afghanistan and iraq. more tha5,000 american trps have die in those two countries nce troops were ployed to afghanistan in the fall of 2001 and iraq in e spring of 2003. and huneds of billions of dollars have been ent but all the years later neher country tonighseems especially secu. we'll take youo afanistan in a moment. there was more vience there day on t eve ofational elecons. buwe begin tonight in iraq with a story that by now is familiar. oncegain today a series of bombings in baghdad killed dons of iraqis. it was the worst incident. the latest violce in iraq, that's our "lead focus" tonight. n's carl dinnen takes us there. >> repter: this is the fir big test of iraq's new security regime. tw months arch u.s. forces centers, the insurgent have made a deadly aack onbaghdad. one exploon was felt b a nference of tribal chiefs meeting at a supposedly secur hotel. this was the moment. as the dust and debris fe from the ceiling some hurriedly left the room, others srted defing rigious slogans. the taret had been the nearby foreignministry. the blast was apparently s big it left crer thre
risky. and on international issues, the u.s. relationship with russia, the pull out from iraq, a number of others, he had fascinating insights that seem particularly relevant in light of recent events. i won't give it all away, but as you are listening to this shrewd political observer, remember he also knows as much about finances as he does about international affairs. also on gps today a new interview with a chinese scholar on what china is really thinking about all that american debt is owns and how it is helping the u.s. with north korea. >>> finally an encore of a fascinating discussion on radical islam, the difference between fundamentalist and jihadis. it's a great show so let's get started. >>> and now james baker joins me from the baker institute for public policy at rice university in houston. welcome, secretary baker. >> thank you, fareed. it's a pleasure to be with you. >> president obama faces a unique set of challenges and set of problems. what is your basic sense, how is he doing? there has been some criticism and controversy, a feeling that he's facing greater hostility
violent in some cases. and i deal with the israeli conflict, the lebanon war of 1975 to 1990 and the iran/iraq war as my case studies and what i try to show in the chapter that i devote to this is that the superpowers for reasons that, you know, may have seemed perfectly good in washington or in moscow, in fact, were using these conflicts as means to get at one another. in the case of arab/israeli conflict started in the 1960s. before that the united states and the soviet union were on the same day and 1948 both supported israel. 1976 both supported egypt. they were in conflict with one another but the conflict had not yet become polarized along cold war lines in the '40s and '50s. that is what is, in fact, happened. both sides were getting first-line weapons from their superpower patrons. the war of attrition, the war that was fought after the '67 was infinitely more destructive in terms of the sheer destructive power of the weaponry used. the 1973 war involved one of the largest tank battles in history, the largest tank battle since korsk and very, very extensive damage. my point here is tha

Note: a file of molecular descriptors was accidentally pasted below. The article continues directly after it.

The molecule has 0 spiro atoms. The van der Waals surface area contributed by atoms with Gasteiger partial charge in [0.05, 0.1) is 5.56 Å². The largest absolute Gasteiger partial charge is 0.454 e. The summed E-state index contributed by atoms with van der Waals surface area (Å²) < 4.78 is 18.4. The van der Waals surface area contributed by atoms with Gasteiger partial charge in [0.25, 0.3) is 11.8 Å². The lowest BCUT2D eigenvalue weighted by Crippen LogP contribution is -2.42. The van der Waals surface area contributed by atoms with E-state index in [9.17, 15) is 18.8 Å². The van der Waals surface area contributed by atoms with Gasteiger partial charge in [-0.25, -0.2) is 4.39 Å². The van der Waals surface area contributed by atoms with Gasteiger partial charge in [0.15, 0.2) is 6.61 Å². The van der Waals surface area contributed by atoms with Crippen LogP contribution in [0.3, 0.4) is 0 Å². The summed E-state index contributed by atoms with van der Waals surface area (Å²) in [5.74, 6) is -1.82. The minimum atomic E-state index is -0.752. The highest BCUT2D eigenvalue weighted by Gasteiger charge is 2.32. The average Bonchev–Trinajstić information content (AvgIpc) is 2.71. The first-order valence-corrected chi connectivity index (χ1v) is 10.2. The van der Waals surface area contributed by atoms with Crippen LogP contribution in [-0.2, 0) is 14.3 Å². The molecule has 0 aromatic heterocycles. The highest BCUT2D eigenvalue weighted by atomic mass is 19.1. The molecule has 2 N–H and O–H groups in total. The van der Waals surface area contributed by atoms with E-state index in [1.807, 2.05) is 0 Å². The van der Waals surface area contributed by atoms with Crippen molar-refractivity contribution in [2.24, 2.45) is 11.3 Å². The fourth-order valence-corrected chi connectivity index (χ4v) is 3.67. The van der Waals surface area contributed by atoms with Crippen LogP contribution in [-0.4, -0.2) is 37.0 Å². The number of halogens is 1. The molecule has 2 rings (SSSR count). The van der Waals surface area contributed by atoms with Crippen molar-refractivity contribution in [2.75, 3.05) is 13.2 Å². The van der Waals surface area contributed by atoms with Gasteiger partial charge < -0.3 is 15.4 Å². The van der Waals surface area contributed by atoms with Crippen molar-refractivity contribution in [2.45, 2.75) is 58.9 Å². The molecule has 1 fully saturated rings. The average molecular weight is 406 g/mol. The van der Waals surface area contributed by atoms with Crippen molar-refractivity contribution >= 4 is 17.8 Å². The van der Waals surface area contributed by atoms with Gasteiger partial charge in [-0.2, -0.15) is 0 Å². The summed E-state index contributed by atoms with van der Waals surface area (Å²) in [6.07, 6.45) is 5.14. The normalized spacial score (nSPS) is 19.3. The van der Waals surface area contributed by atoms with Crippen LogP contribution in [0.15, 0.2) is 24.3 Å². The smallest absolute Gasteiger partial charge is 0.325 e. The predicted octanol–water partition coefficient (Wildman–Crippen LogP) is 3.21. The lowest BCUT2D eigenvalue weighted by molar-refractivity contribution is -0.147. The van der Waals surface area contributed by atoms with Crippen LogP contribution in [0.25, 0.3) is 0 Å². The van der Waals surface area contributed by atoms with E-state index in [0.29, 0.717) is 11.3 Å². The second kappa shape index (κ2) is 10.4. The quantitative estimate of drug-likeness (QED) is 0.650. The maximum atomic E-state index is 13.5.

of afghanistan as the contrast to war in iraq and america has to win. he has the political capital to eare cyst his left flank urging to get out of afghanistan as if 911 never happened. >> should there be a new surge, iraq style in afghanistan? >> the question is surge to achieve what? we have to be realistic about the mission in afghanistan. anyone who has been to afghanistan as i have twice knows it's different country from civilization like iriraq. it's as poor as west africa. you can't talk about rebui rebuilding afghanistan. it's a building operation. i don't think we can terribly optimistic about the prospect for afghanistan becoming a modern democracy in the short run and by that the next couple of decades. what is the mission there? the mission is prevent afghanistan becoming safe haven for terrorists. that can be done without terribly large commitm of u.s. forces. >> you're in a very, very long haul. >> small number of forces. long haul but not a lot of troops there. >> i would like to talk about the politics of this. and take issue with one thing that bret said, which is that the pres